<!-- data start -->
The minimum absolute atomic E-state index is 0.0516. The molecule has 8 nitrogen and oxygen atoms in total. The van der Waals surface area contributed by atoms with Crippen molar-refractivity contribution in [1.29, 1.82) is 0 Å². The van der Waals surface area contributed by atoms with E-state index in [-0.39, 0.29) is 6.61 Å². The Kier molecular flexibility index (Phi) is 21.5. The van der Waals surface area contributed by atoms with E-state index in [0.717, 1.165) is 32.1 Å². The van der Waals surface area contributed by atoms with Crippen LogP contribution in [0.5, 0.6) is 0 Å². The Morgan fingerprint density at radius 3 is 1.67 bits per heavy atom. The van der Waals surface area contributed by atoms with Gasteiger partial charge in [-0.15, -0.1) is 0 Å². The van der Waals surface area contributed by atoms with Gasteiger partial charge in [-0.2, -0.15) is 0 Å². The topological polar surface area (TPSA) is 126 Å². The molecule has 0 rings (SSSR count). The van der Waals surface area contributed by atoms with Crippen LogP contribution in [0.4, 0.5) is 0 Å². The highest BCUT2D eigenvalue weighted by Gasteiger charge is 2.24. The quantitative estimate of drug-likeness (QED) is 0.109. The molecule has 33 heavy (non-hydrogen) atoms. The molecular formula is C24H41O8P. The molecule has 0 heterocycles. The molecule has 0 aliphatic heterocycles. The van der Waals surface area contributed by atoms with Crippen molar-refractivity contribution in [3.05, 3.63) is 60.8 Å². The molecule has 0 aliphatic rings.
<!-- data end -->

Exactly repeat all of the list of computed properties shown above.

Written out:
The minimum absolute atomic E-state index is 0.0516. The molecule has 8 nitrogen and oxygen atoms in total. The van der Waals surface area contributed by atoms with Crippen molar-refractivity contribution in [1.29, 1.82) is 0 Å². The van der Waals surface area contributed by atoms with E-state index in [-0.39, 0.29) is 6.61 Å². The Kier molecular flexibility index (Phi) is 21.5. The van der Waals surface area contributed by atoms with E-state index in [0.717, 1.165) is 32.1 Å². The van der Waals surface area contributed by atoms with Crippen LogP contribution in [0.5, 0.6) is 0 Å². The Morgan fingerprint density at radius 3 is 1.67 bits per heavy atom. The van der Waals surface area contributed by atoms with Gasteiger partial charge in [-0.15, -0.1) is 0 Å². The van der Waals surface area contributed by atoms with Gasteiger partial charge in [-0.2, -0.15) is 0 Å². The topological polar surface area (TPSA) is 126 Å². The molecule has 0 rings (SSSR count). The van der Waals surface area contributed by atoms with Crippen LogP contribution in [0.4, 0.5) is 0 Å². The highest BCUT2D eigenvalue weighted by Gasteiger charge is 2.24. The quantitative estimate of drug-likeness (QED) is 0.109. The molecule has 33 heavy (non-hydrogen) atoms. The molecular formula is C24H41O8P. The molecule has 0 heterocycles. The molecule has 0 aliphatic heterocycles. The van der Waals surface area contributed by atoms with Crippen molar-refractivity contribution in [3.05, 3.63) is 60.8 Å². The molecule has 0 aliphatic rings.